Niger’s program was approved by the IMF Board on January 23, 2017.

Niger.gifDuring the International Monetary Fund (IMF) staff team visit led by Christoph A. Klingen in Niamey from October 23 to November 6, 2017 to conduct discussions on the first review of the program supported by the Extended Credit Facility (ECF) arrangement, Klingen said Niger’s overall macroeconomic performance remains satisfactory, despite security challenges and unfavorable commodity prices, especially for uranium.

He said Niger is benefitting from a good crop year and a rebound in oil production and that real GDP grew by 5 percent in 2016 and inflation remained contained at 0.2 percent.

“The current account deficit improved substantially to below 16 percent of GDP, as several import-intensive investment projects wound down. Real GDP is expected to grow at 5.2 percent in 2017, driven mainly by the hydrocarbon and service sectors, and supported by strengthening credit growth. Inflation should remain well contained and the current account deficit will likely improve further in 2017. Growth is expected to remain at 5.2 percent in 2018, but over the medium run, government reform efforts should be rewarded by a pickup in growth. Inflation should remain below WAEMU’s convergence criterion of 3 percent and the international reserve position is projected to strengthen starting from 2017.

“All quantitative performance criteria for the June 2017 test date have been met. Fiscal deficit targets and the programmed reduction of domestic payment arrears have been achieved. But revenues continue to fall short of expectations, reflecting depressed trade with Nigeria, and delays in the implementation of some high-yield reforms, notably at customs. Considering the government’s strong commitment to prudent fiscal policy, the basic and overall fiscal deficits should decline this year to 4 percent of GDP and 5.4 percent of GDP, respectively. Progress was made in implementing structural reforms, although some structural benchmarks were not met in full on time due to capacity constraints.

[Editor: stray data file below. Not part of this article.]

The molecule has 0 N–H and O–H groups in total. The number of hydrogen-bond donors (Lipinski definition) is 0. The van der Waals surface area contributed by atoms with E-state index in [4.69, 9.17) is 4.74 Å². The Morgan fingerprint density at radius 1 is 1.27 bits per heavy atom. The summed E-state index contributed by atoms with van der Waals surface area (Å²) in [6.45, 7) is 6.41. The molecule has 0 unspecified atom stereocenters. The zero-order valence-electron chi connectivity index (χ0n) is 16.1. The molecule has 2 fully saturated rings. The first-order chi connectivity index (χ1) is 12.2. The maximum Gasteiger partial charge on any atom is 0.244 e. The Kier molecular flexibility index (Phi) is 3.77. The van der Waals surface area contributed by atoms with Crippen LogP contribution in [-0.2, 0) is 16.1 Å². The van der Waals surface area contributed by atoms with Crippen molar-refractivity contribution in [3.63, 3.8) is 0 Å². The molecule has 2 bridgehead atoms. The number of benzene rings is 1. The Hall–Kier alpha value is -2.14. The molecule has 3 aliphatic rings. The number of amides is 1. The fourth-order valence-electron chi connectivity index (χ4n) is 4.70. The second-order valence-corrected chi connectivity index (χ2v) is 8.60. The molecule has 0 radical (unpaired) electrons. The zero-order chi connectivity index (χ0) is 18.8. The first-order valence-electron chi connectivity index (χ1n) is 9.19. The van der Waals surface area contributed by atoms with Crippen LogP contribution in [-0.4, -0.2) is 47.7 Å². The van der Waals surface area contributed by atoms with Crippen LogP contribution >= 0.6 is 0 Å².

“For 2018, the government has put forward a strong fiscal program underpinned by concrete measures to increase revenues, steps to contain domestically-financed spending, and plans to raise the quality of public spending. Programmed targets for the overall and basic fiscal balance keep public finances on a path to reach the WAEMU convergence criterion for the overall fiscal deficit of 3 percent of GDP by 2020, while expeditiously eliminating remaining domestic arrears. The 2018 draft budget also aims for fuller absorption of rising donor funds, providing a near-term boost to the economy and substantially improving long-term prospects. A fiscal reform agenda for 2018 has been agreed, centered on revenue mobilization and improvements in public financial management.

“The authorities and the team also discussed policies to develop a strong private sector and address fast population growth. They agreed that progress on both fronts is essential for a sustained improvement of living standards and poverty reduction. The agenda includes policies to grow the financial sector, improve the business environment further, and steps to diversify the economy inside and outside the mining sector.

“The team met with the President of the Republic, H.E. Mr. Issoufou Mahamadou, and held sessions with the Minister of Finance, Mr. Massoudou Hassoumi, Ministers in charge of Planning and Mines, the Minister Delegate for the Budget, the National Director of the BCEAO, as well as other senior government officials. Staff also met with representatives of civil society, the private sector, and the donor community.

“The team would like to thank the authorities for their hospitality and for the constructive discussions.”